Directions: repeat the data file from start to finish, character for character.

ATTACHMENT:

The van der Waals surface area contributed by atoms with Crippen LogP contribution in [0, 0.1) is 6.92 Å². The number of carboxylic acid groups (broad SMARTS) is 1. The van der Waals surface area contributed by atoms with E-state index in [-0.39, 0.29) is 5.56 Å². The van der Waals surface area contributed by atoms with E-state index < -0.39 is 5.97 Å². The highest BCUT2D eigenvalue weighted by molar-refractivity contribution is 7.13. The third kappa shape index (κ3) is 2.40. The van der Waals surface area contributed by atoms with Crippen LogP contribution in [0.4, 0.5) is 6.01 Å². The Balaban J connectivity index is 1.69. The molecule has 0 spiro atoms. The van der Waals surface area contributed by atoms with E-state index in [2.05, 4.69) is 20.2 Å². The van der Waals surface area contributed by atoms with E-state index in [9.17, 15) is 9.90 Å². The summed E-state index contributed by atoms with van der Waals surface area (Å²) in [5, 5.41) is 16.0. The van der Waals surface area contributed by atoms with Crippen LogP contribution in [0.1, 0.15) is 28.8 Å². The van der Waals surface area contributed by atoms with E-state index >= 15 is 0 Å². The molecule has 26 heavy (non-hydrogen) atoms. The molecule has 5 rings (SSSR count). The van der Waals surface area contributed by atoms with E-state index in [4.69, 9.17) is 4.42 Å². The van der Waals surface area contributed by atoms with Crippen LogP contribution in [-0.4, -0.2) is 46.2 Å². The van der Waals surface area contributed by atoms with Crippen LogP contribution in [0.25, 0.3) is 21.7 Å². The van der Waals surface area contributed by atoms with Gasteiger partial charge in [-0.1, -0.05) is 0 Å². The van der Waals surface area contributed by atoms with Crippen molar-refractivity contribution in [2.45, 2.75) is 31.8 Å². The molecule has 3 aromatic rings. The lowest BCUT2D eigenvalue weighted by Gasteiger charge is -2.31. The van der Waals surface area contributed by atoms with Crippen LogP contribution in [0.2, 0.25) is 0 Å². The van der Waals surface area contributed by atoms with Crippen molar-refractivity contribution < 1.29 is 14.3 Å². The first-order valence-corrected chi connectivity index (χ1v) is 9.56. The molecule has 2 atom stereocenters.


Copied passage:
The van der Waals surface area contributed by atoms with Crippen LogP contribution in [0, 0.1) is 6.92 Å². The number of carboxylic acid groups (broad SMARTS) is 1. The van der Waals surface area contributed by atoms with E-state index in [-0.39, 0.29) is 5.56 Å². The van der Waals surface area contributed by atoms with E-state index < -0.39 is 5.97 Å². The highest BCUT2D eigenvalue weighted by molar-refractivity contribution is 7.13. The third kappa shape index (κ3) is 2.40. The van der Waals surface area contributed by atoms with Crippen LogP contribution in [0.4, 0.5) is 6.01 Å². The Balaban J connectivity index is 1.69. The molecule has 0 spiro atoms. The van der Waals surface area contributed by atoms with E-state index in [2.05, 4.69) is 20.2 Å². The van der Waals surface area contributed by atoms with E-state index in [9.17, 15) is 9.90 Å². The summed E-state index contributed by atoms with van der Waals surface area (Å²) in [5, 5.41) is 16.0. The van der Waals surface area contributed by atoms with Crippen LogP contribution in [0.1, 0.15) is 28.8 Å². The van der Waals surface area contributed by atoms with E-state index >= 15 is 0 Å². The molecule has 26 heavy (non-hydrogen) atoms. The molecule has 5 rings (SSSR count). The van der Waals surface area contributed by atoms with E-state index in [4.69, 9.17) is 4.42 Å². The van der Waals surface area contributed by atoms with Crippen LogP contribution in [-0.4, -0.2) is 46.2 Å². The van der Waals surface area contributed by atoms with Crippen LogP contribution in [0.25, 0.3) is 21.7 Å². The van der Waals surface area contributed by atoms with Gasteiger partial charge in [-0.1, -0.05) is 0 Å². The van der Waals surface area contributed by atoms with Crippen molar-refractivity contribution in [2.45, 2.75) is 31.8 Å². The molecule has 3 aromatic rings. The lowest BCUT2D eigenvalue weighted by Gasteiger charge is -2.31. The van der Waals surface area contributed by atoms with Crippen LogP contribution in [0.2, 0.25) is 0 Å². The van der Waals surface area contributed by atoms with Crippen molar-refractivity contribution < 1.29 is 14.3 Å². The first-order valence-corrected chi connectivity index (χ1v) is 9.56. The molecule has 2 atom stereocenters.